Recently, as part of my periodic servicing of one of our commercial accounts in North Brunswick, NJ, I was checking rodent bait stations that I had set up on an earlier visit. One of the bait boxes had a large number of ants in and around the box. Although the target pest was mice, of course, quite often ants are attracted to the bait. When servicing these bait stations, I often find the bait either partially or completely depleted. Since these bait stations are a necessary part of our treatment plan to control rodent populations, it often becomes necessary to control the ants that are attracted to and are feeding on the bait.
Prior to this servicing, I happened to be at another commercial establishment that had an ant infestation around the building’s exterior perimeter. When attempting to resolve this ant infestation, I first tried an ant gel bait where they were trailing. The ants had no interest whatsoever in the bait. There was no problem with the bait itself. It just so happens that gel baits have a sugary base that ants need for energy during certain periods in their lifecycle. And at this particular time, they didn’t need it. I immediately went to Plan B and switched the bait to a granular bait that has a protein base. The ants were all over it — literally — within minutes.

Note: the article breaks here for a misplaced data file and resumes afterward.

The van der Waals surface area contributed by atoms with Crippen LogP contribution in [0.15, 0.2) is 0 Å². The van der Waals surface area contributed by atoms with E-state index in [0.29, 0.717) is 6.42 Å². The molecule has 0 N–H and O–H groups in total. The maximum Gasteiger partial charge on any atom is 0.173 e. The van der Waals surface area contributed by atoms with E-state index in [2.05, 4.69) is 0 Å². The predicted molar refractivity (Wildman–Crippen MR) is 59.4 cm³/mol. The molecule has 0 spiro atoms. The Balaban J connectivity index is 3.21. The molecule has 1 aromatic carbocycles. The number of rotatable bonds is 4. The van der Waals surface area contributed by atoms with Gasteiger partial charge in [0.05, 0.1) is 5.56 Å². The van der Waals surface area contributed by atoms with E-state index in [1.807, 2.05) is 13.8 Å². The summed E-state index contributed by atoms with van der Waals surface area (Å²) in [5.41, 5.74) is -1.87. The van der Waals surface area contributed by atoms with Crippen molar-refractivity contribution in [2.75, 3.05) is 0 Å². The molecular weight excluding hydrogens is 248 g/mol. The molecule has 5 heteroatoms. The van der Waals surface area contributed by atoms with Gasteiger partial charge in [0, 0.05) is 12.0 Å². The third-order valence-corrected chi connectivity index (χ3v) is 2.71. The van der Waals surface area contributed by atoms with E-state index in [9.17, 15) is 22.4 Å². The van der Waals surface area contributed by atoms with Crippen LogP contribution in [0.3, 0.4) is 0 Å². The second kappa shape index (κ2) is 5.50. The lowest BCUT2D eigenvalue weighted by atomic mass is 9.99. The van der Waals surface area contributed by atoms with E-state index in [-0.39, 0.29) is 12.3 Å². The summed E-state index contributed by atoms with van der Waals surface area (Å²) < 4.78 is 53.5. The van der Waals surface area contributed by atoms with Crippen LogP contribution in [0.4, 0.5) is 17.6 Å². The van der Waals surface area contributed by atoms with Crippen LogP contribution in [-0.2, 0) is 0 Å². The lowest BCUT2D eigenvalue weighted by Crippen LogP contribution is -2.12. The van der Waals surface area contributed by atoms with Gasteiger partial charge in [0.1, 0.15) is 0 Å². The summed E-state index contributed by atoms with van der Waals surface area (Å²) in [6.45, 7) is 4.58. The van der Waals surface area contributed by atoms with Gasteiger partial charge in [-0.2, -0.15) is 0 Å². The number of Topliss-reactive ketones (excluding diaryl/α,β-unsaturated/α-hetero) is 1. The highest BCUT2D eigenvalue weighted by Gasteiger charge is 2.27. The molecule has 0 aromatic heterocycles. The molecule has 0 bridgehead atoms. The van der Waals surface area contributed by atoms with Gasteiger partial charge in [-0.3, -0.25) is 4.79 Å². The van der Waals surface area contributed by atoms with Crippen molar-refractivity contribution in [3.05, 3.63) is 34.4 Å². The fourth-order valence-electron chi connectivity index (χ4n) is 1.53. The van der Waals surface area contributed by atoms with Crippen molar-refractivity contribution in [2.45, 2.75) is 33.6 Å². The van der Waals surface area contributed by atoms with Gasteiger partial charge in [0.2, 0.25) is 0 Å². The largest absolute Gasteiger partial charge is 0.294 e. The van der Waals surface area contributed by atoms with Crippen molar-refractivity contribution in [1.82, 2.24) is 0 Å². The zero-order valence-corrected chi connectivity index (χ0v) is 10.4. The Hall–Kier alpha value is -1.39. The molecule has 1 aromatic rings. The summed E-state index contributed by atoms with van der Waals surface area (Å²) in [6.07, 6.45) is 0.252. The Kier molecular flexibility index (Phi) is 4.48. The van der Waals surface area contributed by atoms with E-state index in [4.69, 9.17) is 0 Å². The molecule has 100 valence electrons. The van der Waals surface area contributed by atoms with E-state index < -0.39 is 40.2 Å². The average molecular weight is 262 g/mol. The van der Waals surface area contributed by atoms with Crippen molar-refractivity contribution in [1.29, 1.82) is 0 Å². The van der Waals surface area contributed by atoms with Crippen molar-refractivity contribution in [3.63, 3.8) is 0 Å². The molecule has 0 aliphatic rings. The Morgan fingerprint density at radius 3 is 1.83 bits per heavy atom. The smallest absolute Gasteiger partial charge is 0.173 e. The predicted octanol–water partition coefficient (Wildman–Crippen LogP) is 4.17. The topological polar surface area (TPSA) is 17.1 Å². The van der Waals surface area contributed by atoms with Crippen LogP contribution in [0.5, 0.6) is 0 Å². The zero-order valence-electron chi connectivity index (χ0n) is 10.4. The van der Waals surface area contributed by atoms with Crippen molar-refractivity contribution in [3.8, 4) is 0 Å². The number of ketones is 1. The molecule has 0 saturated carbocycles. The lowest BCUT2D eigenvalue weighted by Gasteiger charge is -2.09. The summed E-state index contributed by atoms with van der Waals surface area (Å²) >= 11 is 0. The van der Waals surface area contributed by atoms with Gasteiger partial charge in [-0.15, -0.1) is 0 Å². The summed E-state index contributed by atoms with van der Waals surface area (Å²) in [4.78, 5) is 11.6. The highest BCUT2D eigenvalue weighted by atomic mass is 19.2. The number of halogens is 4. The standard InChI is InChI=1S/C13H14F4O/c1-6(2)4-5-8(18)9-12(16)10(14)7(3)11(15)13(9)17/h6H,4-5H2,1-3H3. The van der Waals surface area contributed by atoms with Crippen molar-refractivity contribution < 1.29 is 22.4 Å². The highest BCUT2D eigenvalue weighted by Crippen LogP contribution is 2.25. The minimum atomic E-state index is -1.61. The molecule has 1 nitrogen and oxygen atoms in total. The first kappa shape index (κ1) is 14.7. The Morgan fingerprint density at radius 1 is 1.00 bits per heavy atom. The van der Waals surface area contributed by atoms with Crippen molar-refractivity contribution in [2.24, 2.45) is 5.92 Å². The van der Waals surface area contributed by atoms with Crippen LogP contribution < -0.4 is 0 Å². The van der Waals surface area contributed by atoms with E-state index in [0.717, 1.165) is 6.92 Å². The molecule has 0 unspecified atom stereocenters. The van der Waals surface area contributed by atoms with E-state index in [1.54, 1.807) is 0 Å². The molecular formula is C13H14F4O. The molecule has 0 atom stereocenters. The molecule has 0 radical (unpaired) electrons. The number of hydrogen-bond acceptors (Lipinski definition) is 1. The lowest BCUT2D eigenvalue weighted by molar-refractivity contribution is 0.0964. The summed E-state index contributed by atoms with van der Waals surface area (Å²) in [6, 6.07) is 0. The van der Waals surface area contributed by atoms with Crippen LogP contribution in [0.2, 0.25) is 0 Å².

Since I was already successful with the granular bait, I thought I’d use it again to deal with the ants that had invaded the bait station. This time, they were not interested in picking it up. I then went to the gel, and these ants began feeding on it immediately. These particular ants were at a stage whether they wanted sugar and not protein.
The lesson with the two jobs is that with ant infestations, and pest infestations in general, we have a variety of products and applications at our disposal. Dealing with pest infestations is not a one size fits all approach. Often, we must try different strategies until we find the one that works for that particular infestation.